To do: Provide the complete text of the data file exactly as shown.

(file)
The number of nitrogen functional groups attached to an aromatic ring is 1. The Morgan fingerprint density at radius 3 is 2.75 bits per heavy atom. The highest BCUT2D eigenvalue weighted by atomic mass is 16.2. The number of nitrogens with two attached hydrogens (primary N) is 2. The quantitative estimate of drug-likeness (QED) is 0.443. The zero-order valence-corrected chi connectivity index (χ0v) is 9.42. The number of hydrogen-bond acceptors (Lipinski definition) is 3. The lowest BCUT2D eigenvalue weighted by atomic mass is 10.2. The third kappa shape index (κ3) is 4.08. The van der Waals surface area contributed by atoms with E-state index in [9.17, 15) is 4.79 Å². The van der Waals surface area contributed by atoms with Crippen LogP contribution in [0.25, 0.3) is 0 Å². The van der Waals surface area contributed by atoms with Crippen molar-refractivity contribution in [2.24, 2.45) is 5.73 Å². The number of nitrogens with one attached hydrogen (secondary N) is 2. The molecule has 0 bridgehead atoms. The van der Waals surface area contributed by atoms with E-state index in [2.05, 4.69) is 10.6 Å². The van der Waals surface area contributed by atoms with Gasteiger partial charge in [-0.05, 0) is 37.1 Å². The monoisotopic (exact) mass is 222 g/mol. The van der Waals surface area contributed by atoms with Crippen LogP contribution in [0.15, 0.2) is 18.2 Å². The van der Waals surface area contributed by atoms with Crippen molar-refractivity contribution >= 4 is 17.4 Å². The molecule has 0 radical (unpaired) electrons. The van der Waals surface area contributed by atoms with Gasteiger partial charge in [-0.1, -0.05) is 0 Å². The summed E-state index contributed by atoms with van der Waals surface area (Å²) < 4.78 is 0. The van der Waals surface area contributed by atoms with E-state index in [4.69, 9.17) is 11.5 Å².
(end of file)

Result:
The number of nitrogen functional groups attached to an aromatic ring is 1. The Morgan fingerprint density at radius 3 is 2.75 bits per heavy atom. The highest BCUT2D eigenvalue weighted by atomic mass is 16.2. The number of nitrogens with two attached hydrogens (primary N) is 2. The quantitative estimate of drug-likeness (QED) is 0.443. The zero-order valence-corrected chi connectivity index (χ0v) is 9.42. The number of hydrogen-bond acceptors (Lipinski definition) is 3. The lowest BCUT2D eigenvalue weighted by atomic mass is 10.2. The third kappa shape index (κ3) is 4.08. The van der Waals surface area contributed by atoms with E-state index in [9.17, 15) is 4.79 Å². The van der Waals surface area contributed by atoms with Crippen LogP contribution in [0.25, 0.3) is 0 Å². The van der Waals surface area contributed by atoms with Crippen molar-refractivity contribution in [2.24, 2.45) is 5.73 Å². The number of nitrogens with one attached hydrogen (secondary N) is 2. The molecule has 0 bridgehead atoms. The van der Waals surface area contributed by atoms with E-state index in [2.05, 4.69) is 10.6 Å². The van der Waals surface area contributed by atoms with Gasteiger partial charge in [-0.05, 0) is 37.1 Å². The monoisotopic (exact) mass is 222 g/mol. The van der Waals surface area contributed by atoms with Crippen LogP contribution in [0.15, 0.2) is 18.2 Å². The van der Waals surface area contributed by atoms with Crippen molar-refractivity contribution >= 4 is 17.4 Å². The molecule has 0 radical (unpaired) electrons. The van der Waals surface area contributed by atoms with Gasteiger partial charge in [-0.1, -0.05) is 0 Å². The summed E-state index contributed by atoms with van der Waals surface area (Å²) < 4.78 is 0. The van der Waals surface area contributed by atoms with E-state index in [4.69, 9.17) is 11.5 Å².